Utah lawmaker calling for censure of Mitt Romney
Feb 6, 2020, 6:14 PM | Updated: Feb 7, 2020, 10:12 am
(Laura Seitz/The Deseret News)
UTAH STATE CAPITOL – Senator Mitt Romney comes to the Utah State Capitol a day after voting to convict President Trump for abuse of power. Meanwhile, one representative is drafting a joint resolution officially censuring Romney.
The junior senator arrived at the Capitol building to have a private meeting with state lawmakers. He simply said, “No. Not this morning,” as he was greeted by reporters asking for comment on his vote to convict President Trump on abuse of power.
In another part of the complex, Representative Phil Lyman had been working on language that will eventually go a joint resolution censuring Romney. However, Lyman says this isn’t personal.
“Senator Romney mentioned he was put in a position where he had to go with his conscience. I feel the same way about this,” he says.
Lyman says the resolution is not about whether he agrees with Romney’s statements and decision to convict. It’s designed to be more of a show of support for President Trump. In several ways, Lyman says he still supports Romney, but, he believes the senator’s decision was a big mistake.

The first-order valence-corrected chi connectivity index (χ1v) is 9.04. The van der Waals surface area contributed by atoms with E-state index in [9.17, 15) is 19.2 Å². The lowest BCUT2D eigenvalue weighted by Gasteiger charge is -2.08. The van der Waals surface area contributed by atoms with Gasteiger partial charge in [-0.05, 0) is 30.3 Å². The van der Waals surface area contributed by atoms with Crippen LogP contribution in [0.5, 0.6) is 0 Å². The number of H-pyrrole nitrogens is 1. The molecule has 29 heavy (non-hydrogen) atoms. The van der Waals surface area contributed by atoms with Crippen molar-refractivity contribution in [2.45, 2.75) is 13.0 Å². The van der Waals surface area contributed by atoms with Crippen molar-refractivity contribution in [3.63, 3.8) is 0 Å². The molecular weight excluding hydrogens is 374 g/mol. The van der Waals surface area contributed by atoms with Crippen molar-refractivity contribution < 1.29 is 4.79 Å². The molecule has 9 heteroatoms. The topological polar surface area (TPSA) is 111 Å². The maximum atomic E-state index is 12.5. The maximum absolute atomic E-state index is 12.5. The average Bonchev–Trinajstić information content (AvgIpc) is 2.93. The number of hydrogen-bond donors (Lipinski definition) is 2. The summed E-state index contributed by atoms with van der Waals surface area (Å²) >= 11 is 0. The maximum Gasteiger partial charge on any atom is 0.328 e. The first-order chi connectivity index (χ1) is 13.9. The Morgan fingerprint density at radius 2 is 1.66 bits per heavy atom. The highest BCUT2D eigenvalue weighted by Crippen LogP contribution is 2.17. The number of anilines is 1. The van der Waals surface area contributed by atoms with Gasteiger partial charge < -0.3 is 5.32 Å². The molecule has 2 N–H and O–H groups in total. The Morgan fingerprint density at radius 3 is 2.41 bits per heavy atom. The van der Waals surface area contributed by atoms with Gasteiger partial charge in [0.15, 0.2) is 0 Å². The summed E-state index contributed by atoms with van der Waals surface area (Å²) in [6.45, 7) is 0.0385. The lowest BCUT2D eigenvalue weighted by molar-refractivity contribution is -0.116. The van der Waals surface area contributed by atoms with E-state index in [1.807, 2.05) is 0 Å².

“We think it’s disruptive, nationally. We think it harms Utah and we’ve got some damage control to do as a result of it,” Lyman says.
If the censure does happen, it wouldn’t actually come with any kind of official punishment for Romney. Lyman says he isn’t calling for the senator to be removed or for him to step down. However, Lyman says he supports a bill that would let voters recall a senator.
“It’s a bill that would put into Utah code the ability to recall a senator. It’s not a bill to recall Senator Romney,” Lyman says, although he acknowledges, “It could be.”
However, Senate President Stuart Adams says that bill is unconstitutional wouldn’t pass through legislature. Adams tells the Deseret News it’s time for people to move past the rancor happening in Washington D.C. When asked if Romney added to the contention happening at the nation’s capital, Adams answered, “He didn’t help it.”